Space-Traversal-Matching

Intro

The STM code is an ongoing project to make a 3D matching code for PTV purposes. It is based on this publication:

Using ray-traversal for 3D particle matching in the context of particle tracking velocimetry in fluid mechanics
Mickaël Bourgoin, Sander G. Huisman
Rev. Sci. Instrum. 91, 085105 2020 [Link][arΧiv]

The code has been used already in a variety of geometries including water channel, Rayleigh–Bénard, Taylor–Couette, and the Lagrangian Exploration Module.

See here an example of particle tracking done in the Taylor–Couette geometry using 8 cameras. The outer cylinder is not encased in a water box for refractive index corrections. Large optical distortions are taken care of by our calibration. The matches are found using the STM code covering the full 360°, the tracking has been done by other methods.

Inner cylinder rotation only.
Counter rotating cylinders

Also in this video, the tracks are found using the STM code:

See also here

The purpose of the code is to go from rays (found using e.g. a Tsai model) for each particle and for each camera to 3D matches. It does this on a frame-per-frame basis; no information or prediction from previous frames are used. Though an extension to the code would be possible to preferentially select new matches based on predicted new spots.

The main difference between this code and most other codes is that the order in which you present the rays, or the order of the cameras is irrelevant. In most algorithm the matches are chosen based on first matching between camera 1 and 2, and then combined with camera 3 and so on. This gives some preference to the cameras, and the order of the rays. The methodology of the STM code has the main advantage that the outcome of the method is independent of the order of the input; the order of the cameras and the order of the rays presented as input to the algorithm do not influence the outcome. The time complexity of the number of particles and the number of cameras are found to scale favourably. More details can be found in our publication.

Input file

The STM code ingests a single multi-frame multi-camera multi-ray binary file. With the following specification:
<for each frame>
   number of rays (unsigned int 32 bits)
   <for each ray>
      Camera ID (unsigned int 8 bits)
      Ray ID (unsigned int 16 bits)
      x: starting point ray (float 32 bits)
      y: starting point ray (float 32 bits)
      z: starting point ray (float 32 bits)
      vx: Direction of ray (float 32 bits)
      vy: Direction of ray (float 32 bits)
      vz: Direction of ray (float 32 bits)
      tmin: (<0) travel in negative direction (float 32 bits)
      tmax: (>0) travel in positive direction (float 32 bits)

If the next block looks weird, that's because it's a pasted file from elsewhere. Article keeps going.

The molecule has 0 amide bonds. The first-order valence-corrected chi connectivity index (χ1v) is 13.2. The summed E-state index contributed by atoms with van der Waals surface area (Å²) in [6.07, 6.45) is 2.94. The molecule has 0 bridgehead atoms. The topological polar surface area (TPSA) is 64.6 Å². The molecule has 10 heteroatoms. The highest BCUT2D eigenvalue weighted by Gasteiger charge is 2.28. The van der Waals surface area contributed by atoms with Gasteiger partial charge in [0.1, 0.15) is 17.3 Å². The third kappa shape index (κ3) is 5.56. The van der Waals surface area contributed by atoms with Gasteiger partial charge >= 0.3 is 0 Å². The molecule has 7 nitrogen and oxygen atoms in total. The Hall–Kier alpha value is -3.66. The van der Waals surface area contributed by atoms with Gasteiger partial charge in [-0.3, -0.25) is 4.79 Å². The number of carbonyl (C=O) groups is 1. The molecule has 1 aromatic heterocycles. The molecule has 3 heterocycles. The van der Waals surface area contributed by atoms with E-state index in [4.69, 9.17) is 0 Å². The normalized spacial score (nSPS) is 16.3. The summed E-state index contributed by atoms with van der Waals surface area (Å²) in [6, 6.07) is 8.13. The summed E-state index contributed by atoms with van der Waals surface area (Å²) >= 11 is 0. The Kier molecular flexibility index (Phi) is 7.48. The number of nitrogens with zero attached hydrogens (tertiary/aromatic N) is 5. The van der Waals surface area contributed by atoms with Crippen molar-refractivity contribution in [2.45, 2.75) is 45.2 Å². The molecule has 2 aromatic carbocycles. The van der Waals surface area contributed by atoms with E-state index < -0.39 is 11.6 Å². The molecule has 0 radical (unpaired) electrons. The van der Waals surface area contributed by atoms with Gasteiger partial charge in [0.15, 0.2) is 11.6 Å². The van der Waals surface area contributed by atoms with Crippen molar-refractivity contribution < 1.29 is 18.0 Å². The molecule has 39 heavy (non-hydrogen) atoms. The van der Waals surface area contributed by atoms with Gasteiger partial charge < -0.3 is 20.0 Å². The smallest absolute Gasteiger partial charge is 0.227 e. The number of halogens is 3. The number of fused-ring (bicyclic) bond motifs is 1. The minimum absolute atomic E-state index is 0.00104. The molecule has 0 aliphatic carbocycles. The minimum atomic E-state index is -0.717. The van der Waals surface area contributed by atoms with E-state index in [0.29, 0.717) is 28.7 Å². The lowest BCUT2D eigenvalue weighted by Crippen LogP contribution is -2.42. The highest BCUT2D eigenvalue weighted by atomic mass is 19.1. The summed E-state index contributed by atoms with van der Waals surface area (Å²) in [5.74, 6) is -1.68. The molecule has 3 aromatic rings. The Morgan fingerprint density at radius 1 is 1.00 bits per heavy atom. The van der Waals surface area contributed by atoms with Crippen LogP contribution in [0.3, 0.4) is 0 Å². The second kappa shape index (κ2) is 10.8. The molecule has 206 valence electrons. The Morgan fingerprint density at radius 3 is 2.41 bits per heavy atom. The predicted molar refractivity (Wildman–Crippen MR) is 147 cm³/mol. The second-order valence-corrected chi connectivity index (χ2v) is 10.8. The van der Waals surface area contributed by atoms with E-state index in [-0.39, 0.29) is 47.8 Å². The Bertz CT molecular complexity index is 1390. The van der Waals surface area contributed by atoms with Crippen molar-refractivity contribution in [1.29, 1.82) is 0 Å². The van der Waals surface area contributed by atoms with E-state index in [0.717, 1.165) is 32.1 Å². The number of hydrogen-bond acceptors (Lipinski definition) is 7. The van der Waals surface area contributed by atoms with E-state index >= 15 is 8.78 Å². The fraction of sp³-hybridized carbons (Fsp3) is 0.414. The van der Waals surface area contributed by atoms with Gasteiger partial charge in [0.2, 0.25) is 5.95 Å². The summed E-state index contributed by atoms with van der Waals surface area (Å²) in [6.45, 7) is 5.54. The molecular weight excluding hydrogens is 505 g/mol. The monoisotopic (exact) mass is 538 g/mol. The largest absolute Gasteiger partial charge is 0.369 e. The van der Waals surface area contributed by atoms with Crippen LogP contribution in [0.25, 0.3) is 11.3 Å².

Each ray is therefore 8+16+8*32 bits = 280 bits = 35 byte. So a frame with n rays is 32+n*280 bits big. The input file is therefore just a sequence of frames, for each it start with the number of rays and then the specification for each ray (for all cameras) is given. The final file is just a long sequence of binary numbers, as such it does not have 'enters', 'newlines', 'tabs' et cetera and the file is not human readable. Input and export can be adapted to accept other file formats.

Output file

The name of the output file are based on the input file. The extension is removed and the following postfix is added: _out.bin. So for the case of an input file 256pts_4cam_100frame.dat the output file is called 256pts_4cam_100frame_out.bin.

A log file is also maintained, for this the input file name is appended with _out.log.

The format of the results are also in a binary format that can be read using Matlab, Mathematica, Python et cetera. The file has the following file format:
<for each frame>
   number of matches (unsigned int 32 bits)
   <for each match>
      Number of rays used for match (unsigned int 8 bits)
      x: match (float 32 bits)
      y: match (float 32 bits)
      z: match (float 32 bits)
      match error: match (float 32 bits)
      <for each ray used>
         Camera ID (unsigned int 8 bits)
         Ray ID (unsigned int 16 bits)
Each match is therefore 136 + 24*n bits where n is the number of rays used for that match.

Arguments of calling STM

We have 14 arguments:
  1. input file
  2. xmin
  3. xmax
  4. divisions in x direction
  5. ymin
  6. ymax
  7. divisions in y direction
  8. zmin
  9. zmax
  10. divisions in z direction
  11. Minimum amount of cameras for a match (typically 2, 3, or 4)
  12. How many matches (at most) per ray? (typically 1 or 2)
  13. Maximum error for the match. Square root of average distance of the match point to each ray squared. Can also be changed to maximum rather than average.
  14. Each ray has a start and end point, this is how far it gets extended in both direction. This can be useful to make sure it 'just' hits one of the voxels.
Example of calling the software would be:
./STM 256pts_4cam_100frame.dat -0.55 0.55 68 -0.55 0.55 68 -0.55 0.55 68 3 2 0.0015 0.005
for having the file 256pts_4cam_100frame.dat, voxels from -0.55 to 0.55 with 68 divisions in each direction. Having at least rays from 3 different cameras for a match, matching each ray at most twice, having a maximum match error of 0.0015 units, and each ray is extended 0.005 units.

Downloads

C++11 code:
Main.cpp (v0.2) (MD5 Hash: 2a8d4eaa5724d4e8bda8f66185884e6e)

Test case with perfectly crossing rays:
Test files 1: 256 particles, 4 cameras, 25 frames (MD5 Hash: 6fb2ac03e0af6c5d4359334f2b5ab9d4)
Run the code as follows:
./STM 256pts_4cam_100frame.dat -0.55 0.55 68 -0.55 0.55 68 -0.55 0.55 68 4 1 0.0015 0.005
expected output files included

Test case with not perfectly crossing rays:
Test files 2: 256 particles, 4 cameras, 25 frames (MD5 Hash: 3f6b1f94f3abc51a66cafe066f4e6d9a)
Run the code as follows:
./STM 256pts_4cam_100frame.dat -0.55 0.55 68 -0.55 0.55 68 -0.55 0.55 68 3 1 0.005 0.5
expected output files included